The report of the Peruvian congressional commission, called the "Anticoncepcion Quirurgica Voluntaria", or AQV Commission, notes that Fujimori's coercive population control campaigns "presupposed an inverse relationship between population growth and economic growth.

"Based on this mistaken presupposition, [Fujimori's] National Population Program established demographic strategies and methods explicitly restrictive and controlling; in this line, the United Nations Population Fund (UNFPA), known for its support of population control in developing countries, took charge.

"For that end, the United Nations Population Fund act[ed] as Technical Secretary, working in coordination with the National Population Council.

"UNFPA increased their support and even participation in the task during the government of the ex-president Alberto Fujimori, especially in the period 1995-2000," the report states.

The coercive sterilisation campaigns "executed by the Peruvian Government [under Fujimori] were induced and financed by international organisations - especially the United Nations Population Fund (UNFPA)," states the report.

The UNFPA, along with other international groups, "brought not only special financing but also demographic goals, for the focalised reduction of the Peruvian population and the fecundity of Peruvian women, especially the women of rural areas."

Steve Mosher's Population Research Institute (a non-profit organisation dedicated to debunking the myth that the world is overpopulated) first investigated UNFPA-supported forced sterilisation campaigns in Peru in 1998, then again in 1999.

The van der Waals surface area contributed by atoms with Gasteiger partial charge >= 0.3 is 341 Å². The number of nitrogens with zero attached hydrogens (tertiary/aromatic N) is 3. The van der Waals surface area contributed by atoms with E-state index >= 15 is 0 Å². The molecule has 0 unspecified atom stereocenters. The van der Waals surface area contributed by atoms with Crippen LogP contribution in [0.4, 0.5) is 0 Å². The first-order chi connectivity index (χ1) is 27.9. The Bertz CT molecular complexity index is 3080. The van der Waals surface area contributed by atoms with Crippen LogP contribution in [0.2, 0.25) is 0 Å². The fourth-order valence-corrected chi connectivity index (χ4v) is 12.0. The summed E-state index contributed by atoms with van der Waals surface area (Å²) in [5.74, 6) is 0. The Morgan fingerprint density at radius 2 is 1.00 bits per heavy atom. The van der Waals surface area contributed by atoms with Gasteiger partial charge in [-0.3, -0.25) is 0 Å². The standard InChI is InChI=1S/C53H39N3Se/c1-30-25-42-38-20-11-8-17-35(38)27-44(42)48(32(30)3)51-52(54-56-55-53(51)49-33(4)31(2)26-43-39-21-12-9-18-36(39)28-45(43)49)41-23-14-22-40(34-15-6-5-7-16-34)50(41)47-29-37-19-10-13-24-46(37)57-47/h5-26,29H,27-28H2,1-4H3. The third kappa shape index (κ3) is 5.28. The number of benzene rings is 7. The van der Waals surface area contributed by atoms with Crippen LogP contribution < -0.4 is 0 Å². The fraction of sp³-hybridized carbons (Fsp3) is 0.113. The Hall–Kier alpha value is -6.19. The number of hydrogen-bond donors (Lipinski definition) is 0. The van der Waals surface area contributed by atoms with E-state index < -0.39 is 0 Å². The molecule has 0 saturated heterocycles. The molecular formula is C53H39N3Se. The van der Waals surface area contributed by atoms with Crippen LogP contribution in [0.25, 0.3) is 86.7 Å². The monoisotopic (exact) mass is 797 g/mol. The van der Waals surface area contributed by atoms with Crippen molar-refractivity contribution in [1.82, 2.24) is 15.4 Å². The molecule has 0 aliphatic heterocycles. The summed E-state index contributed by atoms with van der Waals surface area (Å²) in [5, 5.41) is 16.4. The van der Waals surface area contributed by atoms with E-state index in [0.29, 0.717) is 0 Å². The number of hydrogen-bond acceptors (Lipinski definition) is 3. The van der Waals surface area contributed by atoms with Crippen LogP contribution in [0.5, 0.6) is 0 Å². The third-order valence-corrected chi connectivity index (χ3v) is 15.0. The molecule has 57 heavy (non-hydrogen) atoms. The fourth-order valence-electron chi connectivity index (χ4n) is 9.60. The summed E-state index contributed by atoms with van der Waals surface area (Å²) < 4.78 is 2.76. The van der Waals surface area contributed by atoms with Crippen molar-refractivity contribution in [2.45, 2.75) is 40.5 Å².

Victims of forced sterilisation testified that women in Peru are routinely treated like animals by family planning cadres, called "beasts" and "dogs" and forcibly sterilised.

Based on this evidence, the US Congress passed the Tiahrt Amendment in 1998 which prohibits US funds from going to NGOs that support coercive contraception programs.

Vietnamese women are also victims of its Government's coercive population control programs, aided and abetted by UNFPA, which operates seven Vietnamese county programs, including programs in Thai Bin and Quang Nam counties.

In Thai Bin, women testified that they long to have more than two children but cannot because of this county's unbending family planning law. Women are forced to use IUDs; punishment for non-compliance includes fines and forced abortion.

In Quang Nam county, entire villages in remote mountain areas inhabited by minorities have been forcibly sterilised. Despite Government claims that women of the Montagnard tribe are only subject to fines and incentives, Population Research Institute investigations suggest otherwise.

Over the years, UNFPA has spent tens of millions of dollars in Vietnam to strengthen the will of the Vietnamese Government's coercive family planning machine and presented its "United Nations Population Award" to Vietnam's National Committee for Population and Family Planning in 1999.

The US has eliminated its funding to UNFPA and Australia should do the same .

  • Babette Francis is National and Overseas Co-ordinator of Endeavour Forum Inc